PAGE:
CORPSESSED "Succumb to Rot"
CORPSESSED's last record of all-new material came out nearly 4 years ago with the only releases in between being a re-working of their debut and and a live record. Compared to that previous record - 2018's "Impetus of Death" - the mixjob is slightly crisper but not at all taking away the charm that this band had on that record with their ability to completely match their own intensity both when blasting and when lumbering. Awash in the best amount of reverb, this record is a masterclass in mixing death metal with atmosphere and aggression alike.
After the intro, "Relentless Entropy" sets the perfect tone for the rest of the record, both in terms of of the music therein as well as the title being a perfect descriptor of the band's ability to set a blistering pace and then veer into a lumbering breakdown of sorts. It just works so well and you find yourself banging your head to the power of the riff! Better than most modern bands these days and in this style, CORPSESSED have masterfully harnessed the power of the riff from scene forebears like Trey Azagthoth, Robert Vigna, and especially John McEntee. Churning verses like in "Spiritual Malevolence" and the downright-ENTHRALLING "Calling Void" beckon your ear in with their deceptive simplicity. Special call-out should go to vocalist Niko Matilainen as throughout this record his voice operates more like just another instrument in the mix adding vibe to everything, and I'm meaning that only as a compliment as it fits the music perfectly. He's not trying to throw in any histrionics. He's trying to keep you engaged in the headbanging alongside his bandmates and like the riffage it just absolutely works!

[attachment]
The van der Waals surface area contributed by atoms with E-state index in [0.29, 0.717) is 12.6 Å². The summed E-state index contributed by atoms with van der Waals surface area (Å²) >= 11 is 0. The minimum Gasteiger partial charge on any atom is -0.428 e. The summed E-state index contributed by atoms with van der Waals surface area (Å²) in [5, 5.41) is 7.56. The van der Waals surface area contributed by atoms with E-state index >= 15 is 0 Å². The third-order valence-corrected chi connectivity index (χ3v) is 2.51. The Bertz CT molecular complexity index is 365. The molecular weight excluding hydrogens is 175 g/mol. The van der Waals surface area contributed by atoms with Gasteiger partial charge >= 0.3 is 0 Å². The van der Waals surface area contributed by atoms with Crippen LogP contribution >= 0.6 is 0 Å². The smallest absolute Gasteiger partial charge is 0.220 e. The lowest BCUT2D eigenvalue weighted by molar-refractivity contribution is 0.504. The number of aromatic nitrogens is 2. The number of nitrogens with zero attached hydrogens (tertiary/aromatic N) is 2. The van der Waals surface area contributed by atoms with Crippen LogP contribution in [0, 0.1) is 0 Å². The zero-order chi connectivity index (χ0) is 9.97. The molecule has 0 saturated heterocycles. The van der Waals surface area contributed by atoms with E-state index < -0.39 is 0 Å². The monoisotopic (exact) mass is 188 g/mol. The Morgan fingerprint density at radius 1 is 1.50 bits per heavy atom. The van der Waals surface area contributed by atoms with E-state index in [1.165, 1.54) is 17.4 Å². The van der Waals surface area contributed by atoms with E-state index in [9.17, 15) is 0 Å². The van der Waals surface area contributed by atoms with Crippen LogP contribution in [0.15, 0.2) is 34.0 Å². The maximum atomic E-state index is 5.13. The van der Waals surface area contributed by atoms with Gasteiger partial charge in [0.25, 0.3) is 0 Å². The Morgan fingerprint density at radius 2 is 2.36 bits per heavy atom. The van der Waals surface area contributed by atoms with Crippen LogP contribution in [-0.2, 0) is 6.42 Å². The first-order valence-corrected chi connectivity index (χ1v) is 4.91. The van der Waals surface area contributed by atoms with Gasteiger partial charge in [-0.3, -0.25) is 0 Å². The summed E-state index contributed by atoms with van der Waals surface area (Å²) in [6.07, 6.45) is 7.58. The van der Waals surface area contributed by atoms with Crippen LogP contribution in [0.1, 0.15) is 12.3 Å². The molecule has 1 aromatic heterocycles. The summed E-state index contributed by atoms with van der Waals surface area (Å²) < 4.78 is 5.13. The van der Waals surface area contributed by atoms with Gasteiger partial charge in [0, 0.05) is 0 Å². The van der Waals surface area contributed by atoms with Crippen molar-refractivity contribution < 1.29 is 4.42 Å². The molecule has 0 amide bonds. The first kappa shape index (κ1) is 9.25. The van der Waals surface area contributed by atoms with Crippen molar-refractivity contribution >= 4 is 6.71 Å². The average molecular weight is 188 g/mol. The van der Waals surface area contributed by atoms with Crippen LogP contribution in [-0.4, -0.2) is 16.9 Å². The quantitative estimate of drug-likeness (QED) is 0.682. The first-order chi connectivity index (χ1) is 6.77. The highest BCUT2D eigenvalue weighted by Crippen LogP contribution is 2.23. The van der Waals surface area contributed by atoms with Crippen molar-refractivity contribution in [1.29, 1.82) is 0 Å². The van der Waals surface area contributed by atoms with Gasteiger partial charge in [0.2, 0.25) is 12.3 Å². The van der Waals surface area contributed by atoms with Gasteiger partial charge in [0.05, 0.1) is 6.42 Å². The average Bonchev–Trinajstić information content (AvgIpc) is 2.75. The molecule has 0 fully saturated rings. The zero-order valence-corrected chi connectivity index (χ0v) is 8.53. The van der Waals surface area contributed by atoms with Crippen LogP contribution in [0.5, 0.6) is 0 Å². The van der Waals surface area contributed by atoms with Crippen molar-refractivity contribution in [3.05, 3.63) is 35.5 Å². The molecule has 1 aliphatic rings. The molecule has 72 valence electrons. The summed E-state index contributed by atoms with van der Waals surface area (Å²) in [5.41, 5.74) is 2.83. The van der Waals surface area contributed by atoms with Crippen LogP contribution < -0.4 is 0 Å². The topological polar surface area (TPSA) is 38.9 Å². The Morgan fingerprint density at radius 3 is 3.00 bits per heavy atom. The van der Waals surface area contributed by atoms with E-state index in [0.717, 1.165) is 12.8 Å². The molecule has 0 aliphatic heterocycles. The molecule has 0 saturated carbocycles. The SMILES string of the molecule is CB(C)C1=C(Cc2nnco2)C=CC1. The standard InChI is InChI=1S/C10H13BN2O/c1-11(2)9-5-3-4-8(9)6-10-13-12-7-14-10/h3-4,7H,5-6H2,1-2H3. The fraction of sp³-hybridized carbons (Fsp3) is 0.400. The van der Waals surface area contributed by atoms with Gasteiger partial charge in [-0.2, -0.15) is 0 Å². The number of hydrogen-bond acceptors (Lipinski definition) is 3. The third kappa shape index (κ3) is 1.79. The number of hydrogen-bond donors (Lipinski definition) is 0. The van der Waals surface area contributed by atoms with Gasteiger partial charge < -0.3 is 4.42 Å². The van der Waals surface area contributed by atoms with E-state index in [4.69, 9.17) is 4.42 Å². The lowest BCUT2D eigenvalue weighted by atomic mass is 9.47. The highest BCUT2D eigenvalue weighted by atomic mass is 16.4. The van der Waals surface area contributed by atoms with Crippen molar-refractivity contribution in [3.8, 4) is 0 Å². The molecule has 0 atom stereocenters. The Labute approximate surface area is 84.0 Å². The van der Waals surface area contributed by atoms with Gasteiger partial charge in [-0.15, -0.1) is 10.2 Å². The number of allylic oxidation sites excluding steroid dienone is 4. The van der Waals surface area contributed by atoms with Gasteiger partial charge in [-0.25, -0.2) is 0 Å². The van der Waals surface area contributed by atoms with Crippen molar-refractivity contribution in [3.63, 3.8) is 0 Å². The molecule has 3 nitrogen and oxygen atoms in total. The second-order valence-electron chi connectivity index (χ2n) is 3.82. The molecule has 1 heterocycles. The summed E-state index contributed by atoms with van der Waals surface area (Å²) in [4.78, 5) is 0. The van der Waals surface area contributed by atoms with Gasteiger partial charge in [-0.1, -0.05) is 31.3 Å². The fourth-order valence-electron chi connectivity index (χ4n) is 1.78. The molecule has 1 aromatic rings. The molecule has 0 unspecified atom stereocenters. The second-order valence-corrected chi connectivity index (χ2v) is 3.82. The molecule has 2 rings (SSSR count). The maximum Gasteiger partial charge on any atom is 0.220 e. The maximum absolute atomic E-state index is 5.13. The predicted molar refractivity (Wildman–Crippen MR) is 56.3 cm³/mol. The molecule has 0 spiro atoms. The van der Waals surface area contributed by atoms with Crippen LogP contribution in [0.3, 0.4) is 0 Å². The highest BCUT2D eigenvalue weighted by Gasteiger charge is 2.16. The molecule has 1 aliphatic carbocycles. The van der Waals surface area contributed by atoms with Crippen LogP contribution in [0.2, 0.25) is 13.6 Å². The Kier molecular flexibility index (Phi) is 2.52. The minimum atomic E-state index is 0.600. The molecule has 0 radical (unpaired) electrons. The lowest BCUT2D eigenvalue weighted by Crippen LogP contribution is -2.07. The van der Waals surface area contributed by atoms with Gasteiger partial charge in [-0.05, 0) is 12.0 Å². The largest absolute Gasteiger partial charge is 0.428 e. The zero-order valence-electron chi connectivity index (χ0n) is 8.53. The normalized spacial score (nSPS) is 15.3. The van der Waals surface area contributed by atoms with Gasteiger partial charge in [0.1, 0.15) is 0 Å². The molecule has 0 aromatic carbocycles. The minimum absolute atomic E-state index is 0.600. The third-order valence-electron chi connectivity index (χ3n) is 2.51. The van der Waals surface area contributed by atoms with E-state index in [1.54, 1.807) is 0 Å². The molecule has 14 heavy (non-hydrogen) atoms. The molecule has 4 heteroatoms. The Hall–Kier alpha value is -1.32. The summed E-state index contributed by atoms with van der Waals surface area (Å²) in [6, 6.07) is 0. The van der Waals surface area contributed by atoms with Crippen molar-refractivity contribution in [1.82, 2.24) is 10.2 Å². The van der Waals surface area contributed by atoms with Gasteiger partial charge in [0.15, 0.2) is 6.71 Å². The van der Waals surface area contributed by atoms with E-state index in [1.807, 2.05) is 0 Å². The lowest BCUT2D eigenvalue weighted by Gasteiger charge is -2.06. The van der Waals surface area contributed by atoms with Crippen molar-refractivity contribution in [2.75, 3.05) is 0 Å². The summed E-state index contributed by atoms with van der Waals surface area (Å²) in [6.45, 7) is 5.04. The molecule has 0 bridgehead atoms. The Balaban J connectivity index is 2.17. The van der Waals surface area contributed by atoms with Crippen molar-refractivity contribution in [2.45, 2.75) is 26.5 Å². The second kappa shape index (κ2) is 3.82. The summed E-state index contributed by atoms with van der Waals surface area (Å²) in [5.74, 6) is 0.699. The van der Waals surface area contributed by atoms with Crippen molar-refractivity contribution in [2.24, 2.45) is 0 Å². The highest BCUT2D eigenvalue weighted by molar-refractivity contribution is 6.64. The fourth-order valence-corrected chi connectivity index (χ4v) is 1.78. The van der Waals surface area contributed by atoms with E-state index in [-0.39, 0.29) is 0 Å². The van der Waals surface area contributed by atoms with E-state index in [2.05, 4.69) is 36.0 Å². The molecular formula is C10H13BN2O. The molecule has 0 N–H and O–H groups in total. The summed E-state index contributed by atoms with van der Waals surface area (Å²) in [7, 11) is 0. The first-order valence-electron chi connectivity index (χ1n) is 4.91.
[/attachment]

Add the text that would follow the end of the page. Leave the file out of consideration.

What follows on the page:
Throughout it all there is a single glaring flaw with this record, that being drummer Jussi-Pekka Manner's propensity to be a 'Russian Dragon.' Is he playing in front of the beat compared to the rest of the band? Behind the beat? Speeding up? Slowing down? You never know what he's going to do. It's a real bummer because throughout the entire release he demonstrates that he DOES have some impressive chops and a knack for playing exactly what the part needs, but if you were to tell me he has never played to a click in his life I would absolutely believe you (and after re-listening to "Impetus of Death" it seems that's accurate). It happens often, and yet is still unexpected every time, peaking with the playing ridiculously ahead of the beat that happens during the blasting section of 1:04-1:13 of "Calling Void," where at the moment it almost seems like he throws a (admittedly killer) fill in just to give him a chance to jump back on the 1. The worst part is, that once you notice it happening, you start to look for it and that almost sabotage's the record's listenability.
This record hits a certain way for sure and I absolutely love it save for that glaring issue. Repeated listens are a little taxing as a result of it, but I can't help but want this record to grow on me even more for how ridiculously good the brutal riffage contained within is.